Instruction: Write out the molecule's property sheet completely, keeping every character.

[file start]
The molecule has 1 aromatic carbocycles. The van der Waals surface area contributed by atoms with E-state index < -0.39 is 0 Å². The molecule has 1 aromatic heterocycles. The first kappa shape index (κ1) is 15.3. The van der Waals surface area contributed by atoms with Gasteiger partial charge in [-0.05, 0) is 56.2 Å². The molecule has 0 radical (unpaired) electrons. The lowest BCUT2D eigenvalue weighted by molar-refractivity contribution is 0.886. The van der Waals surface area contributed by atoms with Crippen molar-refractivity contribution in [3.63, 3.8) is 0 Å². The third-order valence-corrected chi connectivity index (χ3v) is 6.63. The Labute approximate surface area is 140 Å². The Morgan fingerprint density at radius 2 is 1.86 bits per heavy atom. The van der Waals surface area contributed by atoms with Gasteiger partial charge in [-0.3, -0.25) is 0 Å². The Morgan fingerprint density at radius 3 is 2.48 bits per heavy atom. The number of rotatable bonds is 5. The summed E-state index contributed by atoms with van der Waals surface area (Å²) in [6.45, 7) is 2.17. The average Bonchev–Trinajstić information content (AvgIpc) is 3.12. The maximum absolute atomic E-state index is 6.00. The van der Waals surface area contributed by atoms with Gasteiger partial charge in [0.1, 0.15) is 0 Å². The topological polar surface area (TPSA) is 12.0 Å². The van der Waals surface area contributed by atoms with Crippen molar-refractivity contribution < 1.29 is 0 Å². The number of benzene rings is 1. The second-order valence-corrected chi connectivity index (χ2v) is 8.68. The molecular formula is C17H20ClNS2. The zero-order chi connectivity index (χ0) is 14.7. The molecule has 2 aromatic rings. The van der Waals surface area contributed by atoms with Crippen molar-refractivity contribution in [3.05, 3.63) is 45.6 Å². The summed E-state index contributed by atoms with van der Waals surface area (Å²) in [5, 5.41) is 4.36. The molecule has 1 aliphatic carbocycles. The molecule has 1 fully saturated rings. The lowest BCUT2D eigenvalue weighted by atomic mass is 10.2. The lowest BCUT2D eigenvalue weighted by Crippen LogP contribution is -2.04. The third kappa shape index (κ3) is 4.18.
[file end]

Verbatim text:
The molecule has 1 aromatic carbocycles. The van der Waals surface area contributed by atoms with E-state index < -0.39 is 0 Å². The molecule has 1 aromatic heterocycles. The first kappa shape index (κ1) is 15.3. The van der Waals surface area contributed by atoms with Gasteiger partial charge in [-0.05, 0) is 56.2 Å². The molecule has 0 radical (unpaired) electrons. The lowest BCUT2D eigenvalue weighted by molar-refractivity contribution is 0.886. The van der Waals surface area contributed by atoms with Crippen molar-refractivity contribution in [3.63, 3.8) is 0 Å². The third-order valence-corrected chi connectivity index (χ3v) is 6.63. The Labute approximate surface area is 140 Å². The Morgan fingerprint density at radius 2 is 1.86 bits per heavy atom. The van der Waals surface area contributed by atoms with Gasteiger partial charge in [-0.3, -0.25) is 0 Å². The Morgan fingerprint density at radius 3 is 2.48 bits per heavy atom. The number of rotatable bonds is 5. The summed E-state index contributed by atoms with van der Waals surface area (Å²) in [6.45, 7) is 2.17. The average Bonchev–Trinajstić information content (AvgIpc) is 3.12. The maximum absolute atomic E-state index is 6.00. The van der Waals surface area contributed by atoms with Gasteiger partial charge in [0.1, 0.15) is 0 Å². The topological polar surface area (TPSA) is 12.0 Å². The van der Waals surface area contributed by atoms with Crippen molar-refractivity contribution < 1.29 is 0 Å². The number of benzene rings is 1. The second-order valence-corrected chi connectivity index (χ2v) is 8.68. The molecular formula is C17H20ClNS2. The zero-order chi connectivity index (χ0) is 14.7. The molecule has 2 aromatic rings. The van der Waals surface area contributed by atoms with Crippen molar-refractivity contribution in [3.05, 3.63) is 45.6 Å². The summed E-state index contributed by atoms with van der Waals surface area (Å²) in [5, 5.41) is 4.36. The molecule has 1 aliphatic carbocycles. The molecule has 1 fully saturated rings. The lowest BCUT2D eigenvalue weighted by atomic mass is 10.2. The lowest BCUT2D eigenvalue weighted by Crippen LogP contribution is -2.04. The third kappa shape index (κ3) is 4.18.